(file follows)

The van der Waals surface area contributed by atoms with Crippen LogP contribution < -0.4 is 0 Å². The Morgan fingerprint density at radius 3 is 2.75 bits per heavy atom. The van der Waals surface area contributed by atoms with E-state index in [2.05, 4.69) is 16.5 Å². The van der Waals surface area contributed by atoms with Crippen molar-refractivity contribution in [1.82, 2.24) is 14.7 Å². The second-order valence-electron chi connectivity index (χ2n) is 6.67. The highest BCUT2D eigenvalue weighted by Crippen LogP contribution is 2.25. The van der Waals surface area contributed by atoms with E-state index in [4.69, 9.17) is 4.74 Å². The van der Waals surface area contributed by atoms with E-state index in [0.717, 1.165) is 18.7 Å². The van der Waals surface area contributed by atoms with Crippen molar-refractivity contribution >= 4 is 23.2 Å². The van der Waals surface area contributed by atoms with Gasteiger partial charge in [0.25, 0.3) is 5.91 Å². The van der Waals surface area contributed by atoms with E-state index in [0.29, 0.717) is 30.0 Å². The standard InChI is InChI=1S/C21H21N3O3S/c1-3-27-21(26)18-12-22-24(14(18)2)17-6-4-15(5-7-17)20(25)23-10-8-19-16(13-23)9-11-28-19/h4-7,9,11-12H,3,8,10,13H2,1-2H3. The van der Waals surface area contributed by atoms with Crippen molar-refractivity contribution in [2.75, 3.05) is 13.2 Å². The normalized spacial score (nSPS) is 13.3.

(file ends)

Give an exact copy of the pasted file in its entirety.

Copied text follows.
The van der Waals surface area contributed by atoms with Crippen LogP contribution < -0.4 is 0 Å². The Morgan fingerprint density at radius 3 is 2.75 bits per heavy atom. The van der Waals surface area contributed by atoms with E-state index in [2.05, 4.69) is 16.5 Å². The van der Waals surface area contributed by atoms with Crippen molar-refractivity contribution in [1.82, 2.24) is 14.7 Å². The second-order valence-electron chi connectivity index (χ2n) is 6.67. The highest BCUT2D eigenvalue weighted by Crippen LogP contribution is 2.25. The van der Waals surface area contributed by atoms with E-state index in [4.69, 9.17) is 4.74 Å². The van der Waals surface area contributed by atoms with E-state index in [0.717, 1.165) is 18.7 Å². The van der Waals surface area contributed by atoms with Crippen molar-refractivity contribution >= 4 is 23.2 Å². The van der Waals surface area contributed by atoms with Gasteiger partial charge in [0.25, 0.3) is 5.91 Å². The van der Waals surface area contributed by atoms with E-state index in [0.29, 0.717) is 30.0 Å². The standard InChI is InChI=1S/C21H21N3O3S/c1-3-27-21(26)18-12-22-24(14(18)2)17-6-4-15(5-7-17)20(25)23-10-8-19-16(13-23)9-11-28-19/h4-7,9,11-12H,3,8,10,13H2,1-2H3. The van der Waals surface area contributed by atoms with Crippen molar-refractivity contribution in [2.75, 3.05) is 13.2 Å². The normalized spacial score (nSPS) is 13.3.